Why Tesla’s Lead Just Got Bigger
Back on March 31, 2016, Tesla (Nasdaq: TSLA) began accepting reservations for its Model 3 sedan, its “make or break” inexpensive electric vehicle (EV) for the masses.
When the dust settled, Tesla ended up with 455,000 Model 3 reservations. And it continues to receive new ones at the rate of 1,800 per day.
With the cost of each reservation at $1,000, there is $455 million (and counting) worth of confidence in Elon Musk, Tesla’s CEO and founder.
On July 28 of this year, Musk handed over the keys to the lucky first 30 folks who ordered Model 3 cars.
From this initial run, Tesla plans to ramp up production to 10,000 cars per week by the end of next year.
That may seem like a tall order. The current run rate of the Model S and Model X combined is about 100,000 units per year.
But the Model 3 is nothing like Tesla’s other vehicles. First, there is no driver display.
Drivers handle every function via the central, horizontal touch screen. That means fewer buttons and switches.
The same thing goes for sideview mirrors and steering wheel positions. According to Musk, “There’s nothing in the Model 3 that doesn’t need to be there.”
Everyone learns from difficulties and problems, and Tesla is no different. The Model X was the most complicated car Tesla has produced.
In turn, the Model 3 was simplified. Unless something has a compelling reason to be included, it isn’t.
Even the Model 3 battery pack is simplified. It has just three battery modules, whereas the Model S has 16.
If you go through Tesla’s Model 3 ordering process, you will see just how few options are available for the Model 3. This simplifies everything, including ordering parts for the vehicle.
It also allows Tesla to make Model 3 cars as fast as it possibly can. Musk believes he can build 250,000 vehicles per year in the same factory footprint that churns out 50,000 units of the Model S per year.
What About Big Auto?
When all the hoopla over the Model 3 settles, Musk and Tesla have to contend with Big Auto. These are the well-established car companies.
They have solid sales and existing dealers with repair operations in place. And let’s face it: These guys are tough competitors.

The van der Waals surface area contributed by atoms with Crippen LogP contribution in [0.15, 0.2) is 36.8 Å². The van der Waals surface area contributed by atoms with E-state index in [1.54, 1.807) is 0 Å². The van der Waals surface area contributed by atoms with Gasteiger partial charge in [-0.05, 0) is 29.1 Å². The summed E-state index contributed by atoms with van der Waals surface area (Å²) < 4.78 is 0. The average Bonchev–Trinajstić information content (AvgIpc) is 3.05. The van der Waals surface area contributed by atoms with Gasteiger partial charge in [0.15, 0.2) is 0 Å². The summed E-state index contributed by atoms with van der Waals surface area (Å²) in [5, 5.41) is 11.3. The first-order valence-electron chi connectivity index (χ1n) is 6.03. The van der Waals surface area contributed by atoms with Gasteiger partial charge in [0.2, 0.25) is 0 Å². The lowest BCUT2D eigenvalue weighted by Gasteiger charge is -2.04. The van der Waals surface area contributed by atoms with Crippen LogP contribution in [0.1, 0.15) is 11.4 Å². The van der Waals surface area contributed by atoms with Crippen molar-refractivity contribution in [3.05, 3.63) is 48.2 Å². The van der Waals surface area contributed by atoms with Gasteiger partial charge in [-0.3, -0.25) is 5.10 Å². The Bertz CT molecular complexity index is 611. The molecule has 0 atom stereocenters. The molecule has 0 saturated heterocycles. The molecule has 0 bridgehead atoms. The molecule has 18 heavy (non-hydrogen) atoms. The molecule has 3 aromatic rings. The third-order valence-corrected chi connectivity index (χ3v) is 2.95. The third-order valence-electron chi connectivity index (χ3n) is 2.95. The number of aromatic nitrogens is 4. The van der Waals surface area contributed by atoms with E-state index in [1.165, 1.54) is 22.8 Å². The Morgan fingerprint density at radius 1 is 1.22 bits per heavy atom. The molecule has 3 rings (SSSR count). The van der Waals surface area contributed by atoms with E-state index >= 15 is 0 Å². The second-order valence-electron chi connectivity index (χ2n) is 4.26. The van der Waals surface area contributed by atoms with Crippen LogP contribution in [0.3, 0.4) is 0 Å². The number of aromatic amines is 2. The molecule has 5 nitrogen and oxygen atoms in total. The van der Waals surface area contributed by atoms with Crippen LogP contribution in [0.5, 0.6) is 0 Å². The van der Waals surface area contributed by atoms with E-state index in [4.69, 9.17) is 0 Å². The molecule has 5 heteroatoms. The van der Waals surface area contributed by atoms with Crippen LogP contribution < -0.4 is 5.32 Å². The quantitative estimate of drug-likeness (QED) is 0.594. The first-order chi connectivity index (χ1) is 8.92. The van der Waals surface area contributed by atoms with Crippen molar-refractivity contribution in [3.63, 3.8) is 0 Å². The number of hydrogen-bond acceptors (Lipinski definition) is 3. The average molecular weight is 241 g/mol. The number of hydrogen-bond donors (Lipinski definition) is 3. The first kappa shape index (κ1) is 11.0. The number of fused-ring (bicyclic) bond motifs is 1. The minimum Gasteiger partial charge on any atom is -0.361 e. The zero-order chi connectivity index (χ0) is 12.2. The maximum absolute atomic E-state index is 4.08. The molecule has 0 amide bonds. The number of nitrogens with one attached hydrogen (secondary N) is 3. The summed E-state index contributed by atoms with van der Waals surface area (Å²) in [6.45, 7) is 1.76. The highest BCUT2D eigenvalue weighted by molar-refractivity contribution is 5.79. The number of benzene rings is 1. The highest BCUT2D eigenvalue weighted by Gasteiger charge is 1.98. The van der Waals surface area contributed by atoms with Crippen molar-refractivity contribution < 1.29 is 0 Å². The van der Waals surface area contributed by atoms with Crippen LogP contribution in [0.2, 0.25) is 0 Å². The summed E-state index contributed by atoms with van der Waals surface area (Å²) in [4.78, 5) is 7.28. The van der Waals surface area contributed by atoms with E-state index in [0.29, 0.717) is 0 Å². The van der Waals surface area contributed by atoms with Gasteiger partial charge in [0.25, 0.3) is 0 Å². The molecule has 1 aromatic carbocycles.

Some already have competing models to the Model 3. General Motors (NYSE: GM), for example, has the Chevy Bolt.
The Bolt’s range and price are comparable to the Model 3’s. And it beat the Model 3 to market by nearly a year.
BMW has its futuristic i3. It even has a small range-extending engine (which kind of defeats the whole purpose of buying an EV in the first place).
But none of that matters…
Both the Bolt and i3 have failed to capture the public’s imagination. Buyers aren’t clamoring for either model.
Here’s why: GM and BMW are traditional carmakers with a single EV model.
Tesla, on the other hand, is a sustainable energy company. And all of its vehicles are EVs.
Tesla owners can jump in their EVs and take a long road trip without getting range anxiety. They have access to Tesla’s proprietary, global supercharger network.
What do other EV owners have? Right now, it’s a hodge-podge network that’s mostly in hotel parking lots. Not exactly convenient for a cross-country jaunt…
Tesla, meanwhile, has created a neat and tidy ecosystem.
It’s an ecosystem not unlike that created by Steve Jobs, Tim Cook and company over at Apple. Would-be Tesla owners can walk into a Tesla store, see the car, and then go home and buy it online (along with a charger and some home energy storage) from the comfort of their living room couch.
How is Big Auto going to compete with that?